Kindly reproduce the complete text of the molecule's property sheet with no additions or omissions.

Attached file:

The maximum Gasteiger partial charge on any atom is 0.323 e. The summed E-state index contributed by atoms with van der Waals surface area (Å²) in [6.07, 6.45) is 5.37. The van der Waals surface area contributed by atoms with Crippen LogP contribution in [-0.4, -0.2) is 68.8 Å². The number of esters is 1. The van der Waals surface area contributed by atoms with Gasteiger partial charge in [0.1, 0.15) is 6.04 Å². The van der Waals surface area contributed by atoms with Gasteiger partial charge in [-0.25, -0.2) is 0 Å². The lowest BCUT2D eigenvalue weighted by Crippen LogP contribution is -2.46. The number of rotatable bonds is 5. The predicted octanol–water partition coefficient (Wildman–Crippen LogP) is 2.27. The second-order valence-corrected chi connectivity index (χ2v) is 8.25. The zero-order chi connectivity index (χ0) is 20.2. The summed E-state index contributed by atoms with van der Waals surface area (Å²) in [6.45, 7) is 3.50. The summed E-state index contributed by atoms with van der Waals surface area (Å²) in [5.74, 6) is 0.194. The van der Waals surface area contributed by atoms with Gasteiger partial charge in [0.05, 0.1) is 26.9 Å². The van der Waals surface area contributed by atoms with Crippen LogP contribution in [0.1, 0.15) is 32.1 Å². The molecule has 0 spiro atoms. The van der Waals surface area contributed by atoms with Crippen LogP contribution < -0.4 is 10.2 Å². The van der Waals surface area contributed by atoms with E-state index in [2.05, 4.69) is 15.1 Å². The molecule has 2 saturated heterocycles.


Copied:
The maximum Gasteiger partial charge on any atom is 0.323 e. The summed E-state index contributed by atoms with van der Waals surface area (Å²) in [6.07, 6.45) is 5.37. The van der Waals surface area contributed by atoms with Crippen LogP contribution in [-0.4, -0.2) is 68.8 Å². The number of esters is 1. The van der Waals surface area contributed by atoms with Gasteiger partial charge in [0.1, 0.15) is 6.04 Å². The van der Waals surface area contributed by atoms with Gasteiger partial charge in [-0.25, -0.2) is 0 Å². The lowest BCUT2D eigenvalue weighted by Crippen LogP contribution is -2.46. The number of rotatable bonds is 5. The predicted octanol–water partition coefficient (Wildman–Crippen LogP) is 2.27. The second-order valence-corrected chi connectivity index (χ2v) is 8.25. The zero-order chi connectivity index (χ0) is 20.2. The summed E-state index contributed by atoms with van der Waals surface area (Å²) in [6.45, 7) is 3.50. The summed E-state index contributed by atoms with van der Waals surface area (Å²) in [5.74, 6) is 0.194. The van der Waals surface area contributed by atoms with Gasteiger partial charge in [0.05, 0.1) is 26.9 Å². The van der Waals surface area contributed by atoms with Crippen LogP contribution in [0.1, 0.15) is 32.1 Å². The molecule has 0 spiro atoms. The van der Waals surface area contributed by atoms with Crippen LogP contribution < -0.4 is 10.2 Å². The van der Waals surface area contributed by atoms with E-state index in [2.05, 4.69) is 15.1 Å². The molecule has 2 saturated heterocycles.